Film Review: Farenheit 11/9

Documentary auteur Michael Moore’s latest is, of course, largely about The Dark Age Of Trump, and although that might fill some audiences with horror, this remains one of his key pics and, despite niggling flaws, pretty bloody shocking.

Moore (who predicted Trump would be President in 2016 and enraged the Left) serves as writer, director and co-producer here, but he’s not quite the centrepiece any longer, and we actually see rather less of him and instead hear his sometimes almost despairing narration. And perhaps it’s easy to see why: after all, he’s older (64 this year), jowlier, angrier and wearier – and no wonder.

We naturally open with a flashback to Election Night 2016, Michael ponders where it all went wrong, and yes, it all seems like an awfully long time ago. This notorious evening gives the film its title (the numbers switch places from his Fahrenheit 9/11 provided you use the American dating system) and shows the agony on Hillary Clinton voters’ faces as they realise that what was supposedly a done deal and won race was anything but.

The focus shifts to Trump himself and there’s a flashback to the time Moore was on Roseanne Barr’s short-lived talk show 20 years ago with ‘The Donald’, and Michael sounds like he hates himself when he recalls how he was asked to “tone it down” (and he did too – almost). We then get into a long, horrifying list of so many of the terrible things Trump has done before and since he’s been POTUS, from vilifying migrants to pretty much groping Ivanka (who looks scared in photos from when she was a teen), and if you can bear to watch it all, you’ll have to agree with the filmmaker that DJT has always been totally unafraid to play out his myriad moral outrages in plain sight.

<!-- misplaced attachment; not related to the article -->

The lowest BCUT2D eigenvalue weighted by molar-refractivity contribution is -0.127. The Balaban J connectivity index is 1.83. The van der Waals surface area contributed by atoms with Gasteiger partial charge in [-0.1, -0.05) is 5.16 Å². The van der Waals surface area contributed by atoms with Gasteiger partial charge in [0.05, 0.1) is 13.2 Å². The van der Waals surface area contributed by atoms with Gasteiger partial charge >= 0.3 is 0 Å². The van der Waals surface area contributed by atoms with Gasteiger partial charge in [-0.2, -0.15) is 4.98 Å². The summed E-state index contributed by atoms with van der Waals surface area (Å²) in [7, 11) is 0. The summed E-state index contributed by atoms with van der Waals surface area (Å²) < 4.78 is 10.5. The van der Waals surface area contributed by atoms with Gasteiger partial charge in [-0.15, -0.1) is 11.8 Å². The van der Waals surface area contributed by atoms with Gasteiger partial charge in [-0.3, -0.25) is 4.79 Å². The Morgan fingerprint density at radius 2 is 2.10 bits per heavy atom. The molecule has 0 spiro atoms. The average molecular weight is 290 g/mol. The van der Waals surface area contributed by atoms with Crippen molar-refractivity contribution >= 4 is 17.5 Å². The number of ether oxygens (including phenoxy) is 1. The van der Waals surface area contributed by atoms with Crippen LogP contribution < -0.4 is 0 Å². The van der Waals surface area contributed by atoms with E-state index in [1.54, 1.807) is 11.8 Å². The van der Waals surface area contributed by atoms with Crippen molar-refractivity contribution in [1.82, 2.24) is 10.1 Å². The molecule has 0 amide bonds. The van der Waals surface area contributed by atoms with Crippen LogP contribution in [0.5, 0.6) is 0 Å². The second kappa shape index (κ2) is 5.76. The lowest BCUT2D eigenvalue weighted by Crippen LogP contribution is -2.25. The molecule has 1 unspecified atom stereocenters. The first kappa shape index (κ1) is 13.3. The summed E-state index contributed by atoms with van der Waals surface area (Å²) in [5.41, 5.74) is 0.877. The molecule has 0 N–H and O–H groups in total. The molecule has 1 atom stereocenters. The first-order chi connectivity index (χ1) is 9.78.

Moore, however, can’t resist cutting to his hometown of Flint, Michigan, harking back to his first film Roger & Me and, perhaps, getting a little off-topic. The whole appalling contaminated water saga in that already terribly depressed town is shown in all its glory and Moore gets notably bolder, calling Governor Rick Snyder a racist and a criminal. It’s hard not to believe him too, but if Snyder knowingly let children in black communities die, then he’s also a murderer.

You also might just breathe a sigh of relief when Barack Obama is seen late on and you suddenly remember how an actual President conducts himself – or do you? Does this much-mythologised figure have some part in this horror story too?

Looking for some ray of hope and going once more for the underdogs, Moore returns to form when we see how Virginian teachers engaged in strike action despite fears of losing their jobs, and later he has an audience with those outspoken Parkland survivor kids in a supposedly secret location. And it’s a relief to see a bit of ‘people power’ after so many nightmares.

Finally there’s a glimmer of Moore’s own Bowling For Columbine as he considers how many Trump supporters have guns (LOTS of guns) and proudly proclaim their willingness to engage in violent revolution. We also have a sort of apocalyptic coda and, you guessed it, complex comparisons between Trump and Hitler which are unnerving, but do maybe go one step too far. After all, Trump is surely too stupid to pull off any of Hitler’s tricks, and probably thinks that the Third Reich is a German hamburger chain.

Early on Moore also notes that Trump has been responsible for so many scandals and controversies that we’re all exhausted and can no longer see them for what they truly are, meaning that he can happily continue. And given how damn long it takes to make any movie, this MM doco is already a little out-of-date and so much here looks like old news, now that we’re currently dealing with the ‘#MAGA Pipe-Bomber’, the Pittsburgh synagogue shooting, the migrant caravan that Republicans want to nuke, and so much more.

And please, anyone! Is America great again yet???

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